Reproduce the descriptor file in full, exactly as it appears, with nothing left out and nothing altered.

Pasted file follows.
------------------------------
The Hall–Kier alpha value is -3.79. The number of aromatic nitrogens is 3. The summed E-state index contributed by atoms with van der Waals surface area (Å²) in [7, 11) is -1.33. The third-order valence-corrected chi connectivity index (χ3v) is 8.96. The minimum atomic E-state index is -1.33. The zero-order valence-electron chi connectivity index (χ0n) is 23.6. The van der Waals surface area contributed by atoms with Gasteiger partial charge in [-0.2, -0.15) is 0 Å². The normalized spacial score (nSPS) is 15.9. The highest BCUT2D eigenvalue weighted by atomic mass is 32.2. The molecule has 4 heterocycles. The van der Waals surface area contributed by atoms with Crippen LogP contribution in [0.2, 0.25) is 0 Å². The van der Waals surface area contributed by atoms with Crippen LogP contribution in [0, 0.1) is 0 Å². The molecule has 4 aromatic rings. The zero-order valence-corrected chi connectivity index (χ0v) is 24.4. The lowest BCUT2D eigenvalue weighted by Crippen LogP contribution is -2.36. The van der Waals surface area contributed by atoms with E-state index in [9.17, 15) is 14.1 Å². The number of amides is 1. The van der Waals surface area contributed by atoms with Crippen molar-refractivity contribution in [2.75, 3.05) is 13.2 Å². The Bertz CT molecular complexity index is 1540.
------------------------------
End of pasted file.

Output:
The Hall–Kier alpha value is -3.79. The number of aromatic nitrogens is 3. The summed E-state index contributed by atoms with van der Waals surface area (Å²) in [7, 11) is -1.33. The third-order valence-corrected chi connectivity index (χ3v) is 8.96. The minimum atomic E-state index is -1.33. The zero-order valence-electron chi connectivity index (χ0n) is 23.6. The van der Waals surface area contributed by atoms with Gasteiger partial charge in [-0.2, -0.15) is 0 Å². The normalized spacial score (nSPS) is 15.9. The highest BCUT2D eigenvalue weighted by atomic mass is 32.2. The molecule has 4 heterocycles. The van der Waals surface area contributed by atoms with Crippen LogP contribution in [0.2, 0.25) is 0 Å². The van der Waals surface area contributed by atoms with Crippen LogP contribution in [0, 0.1) is 0 Å². The molecule has 4 aromatic rings. The zero-order valence-corrected chi connectivity index (χ0v) is 24.4. The lowest BCUT2D eigenvalue weighted by Crippen LogP contribution is -2.36. The van der Waals surface area contributed by atoms with E-state index in [9.17, 15) is 14.1 Å². The number of amides is 1. The van der Waals surface area contributed by atoms with Crippen molar-refractivity contribution in [2.75, 3.05) is 13.2 Å². The Bertz CT molecular complexity index is 1540.